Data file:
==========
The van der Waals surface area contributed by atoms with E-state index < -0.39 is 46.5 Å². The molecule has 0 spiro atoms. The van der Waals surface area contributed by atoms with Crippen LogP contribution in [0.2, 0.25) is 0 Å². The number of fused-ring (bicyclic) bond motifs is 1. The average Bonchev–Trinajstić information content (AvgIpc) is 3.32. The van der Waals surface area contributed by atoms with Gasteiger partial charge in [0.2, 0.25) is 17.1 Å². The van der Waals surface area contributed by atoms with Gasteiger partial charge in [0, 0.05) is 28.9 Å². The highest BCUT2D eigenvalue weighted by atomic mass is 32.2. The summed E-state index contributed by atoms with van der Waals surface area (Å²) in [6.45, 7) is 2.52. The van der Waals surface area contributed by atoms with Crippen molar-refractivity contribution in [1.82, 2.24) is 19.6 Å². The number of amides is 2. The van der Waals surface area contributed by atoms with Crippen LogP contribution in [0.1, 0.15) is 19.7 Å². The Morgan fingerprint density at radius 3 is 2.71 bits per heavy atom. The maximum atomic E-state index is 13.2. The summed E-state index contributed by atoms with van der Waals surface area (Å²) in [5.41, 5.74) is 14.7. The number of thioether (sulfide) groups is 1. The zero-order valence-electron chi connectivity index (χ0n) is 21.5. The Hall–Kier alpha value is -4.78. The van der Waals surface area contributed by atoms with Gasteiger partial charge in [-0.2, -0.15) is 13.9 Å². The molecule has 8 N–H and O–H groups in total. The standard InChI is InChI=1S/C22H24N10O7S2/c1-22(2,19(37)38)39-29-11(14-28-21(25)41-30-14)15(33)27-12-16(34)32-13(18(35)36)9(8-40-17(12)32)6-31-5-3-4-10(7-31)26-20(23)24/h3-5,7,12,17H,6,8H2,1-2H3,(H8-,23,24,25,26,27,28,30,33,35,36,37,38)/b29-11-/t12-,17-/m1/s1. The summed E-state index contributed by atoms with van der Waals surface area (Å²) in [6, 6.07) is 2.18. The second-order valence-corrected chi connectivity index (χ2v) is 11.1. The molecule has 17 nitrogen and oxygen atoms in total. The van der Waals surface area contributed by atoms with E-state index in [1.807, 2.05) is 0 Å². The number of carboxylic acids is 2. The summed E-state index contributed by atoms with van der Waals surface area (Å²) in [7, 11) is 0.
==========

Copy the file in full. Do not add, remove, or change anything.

The van der Waals surface area contributed by atoms with E-state index < -0.39 is 46.5 Å². The molecule has 0 spiro atoms. The van der Waals surface area contributed by atoms with Crippen LogP contribution in [0.2, 0.25) is 0 Å². The number of fused-ring (bicyclic) bond motifs is 1. The average Bonchev–Trinajstić information content (AvgIpc) is 3.32. The van der Waals surface area contributed by atoms with Gasteiger partial charge in [0.2, 0.25) is 17.1 Å². The van der Waals surface area contributed by atoms with Gasteiger partial charge in [0, 0.05) is 28.9 Å². The highest BCUT2D eigenvalue weighted by atomic mass is 32.2. The summed E-state index contributed by atoms with van der Waals surface area (Å²) in [6.45, 7) is 2.52. The van der Waals surface area contributed by atoms with Crippen molar-refractivity contribution in [1.82, 2.24) is 19.6 Å². The number of amides is 2. The van der Waals surface area contributed by atoms with Crippen LogP contribution in [0.1, 0.15) is 19.7 Å². The Morgan fingerprint density at radius 3 is 2.71 bits per heavy atom. The maximum atomic E-state index is 13.2. The summed E-state index contributed by atoms with van der Waals surface area (Å²) in [5.41, 5.74) is 14.7. The number of thioether (sulfide) groups is 1. The zero-order valence-electron chi connectivity index (χ0n) is 21.5. The Hall–Kier alpha value is -4.78. The van der Waals surface area contributed by atoms with Gasteiger partial charge in [-0.2, -0.15) is 13.9 Å². The molecule has 8 N–H and O–H groups in total. The standard InChI is InChI=1S/C22H24N10O7S2/c1-22(2,19(37)38)39-29-11(14-28-21(25)41-30-14)15(33)27-12-16(34)32-13(18(35)36)9(8-40-17(12)32)6-31-5-3-4-10(7-31)26-20(23)24/h3-5,7,12,17H,6,8H2,1-2H3,(H8-,23,24,25,26,27,28,30,33,35,36,37,38)/b29-11-/t12-,17-/m1/s1. The summed E-state index contributed by atoms with van der Waals surface area (Å²) in [6, 6.07) is 2.18. The second-order valence-corrected chi connectivity index (χ2v) is 11.1. The molecule has 17 nitrogen and oxygen atoms in total. The van der Waals surface area contributed by atoms with E-state index in [1.807, 2.05) is 0 Å². The number of carboxylic acids is 2. The summed E-state index contributed by atoms with van der Waals surface area (Å²) in [7, 11) is 0.